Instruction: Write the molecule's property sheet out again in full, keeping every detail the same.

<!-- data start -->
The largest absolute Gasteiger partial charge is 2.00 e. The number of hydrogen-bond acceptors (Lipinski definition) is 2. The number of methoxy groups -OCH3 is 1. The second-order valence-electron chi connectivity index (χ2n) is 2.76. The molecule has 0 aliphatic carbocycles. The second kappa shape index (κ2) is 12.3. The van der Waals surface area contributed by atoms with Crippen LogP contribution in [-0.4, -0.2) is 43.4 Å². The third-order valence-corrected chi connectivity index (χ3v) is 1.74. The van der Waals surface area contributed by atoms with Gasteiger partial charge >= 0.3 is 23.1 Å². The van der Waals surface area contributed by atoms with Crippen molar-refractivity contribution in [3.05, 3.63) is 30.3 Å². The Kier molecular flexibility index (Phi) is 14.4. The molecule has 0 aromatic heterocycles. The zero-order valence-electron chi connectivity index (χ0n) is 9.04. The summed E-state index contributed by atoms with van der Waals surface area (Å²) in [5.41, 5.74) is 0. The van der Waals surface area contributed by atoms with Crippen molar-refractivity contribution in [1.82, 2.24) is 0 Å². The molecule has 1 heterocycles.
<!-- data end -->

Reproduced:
The largest absolute Gasteiger partial charge is 2.00 e. The number of hydrogen-bond acceptors (Lipinski definition) is 2. The number of methoxy groups -OCH3 is 1. The second-order valence-electron chi connectivity index (χ2n) is 2.76. The molecule has 0 aliphatic carbocycles. The second kappa shape index (κ2) is 12.3. The van der Waals surface area contributed by atoms with Crippen LogP contribution in [-0.4, -0.2) is 43.4 Å². The third-order valence-corrected chi connectivity index (χ3v) is 1.74. The van der Waals surface area contributed by atoms with Gasteiger partial charge >= 0.3 is 23.1 Å². The van der Waals surface area contributed by atoms with Crippen molar-refractivity contribution in [3.05, 3.63) is 30.3 Å². The Kier molecular flexibility index (Phi) is 14.4. The molecule has 0 aromatic heterocycles. The zero-order valence-electron chi connectivity index (χ0n) is 9.04. The summed E-state index contributed by atoms with van der Waals surface area (Å²) in [5.41, 5.74) is 0. The van der Waals surface area contributed by atoms with Crippen molar-refractivity contribution in [1.82, 2.24) is 0 Å². The molecule has 1 heterocycles.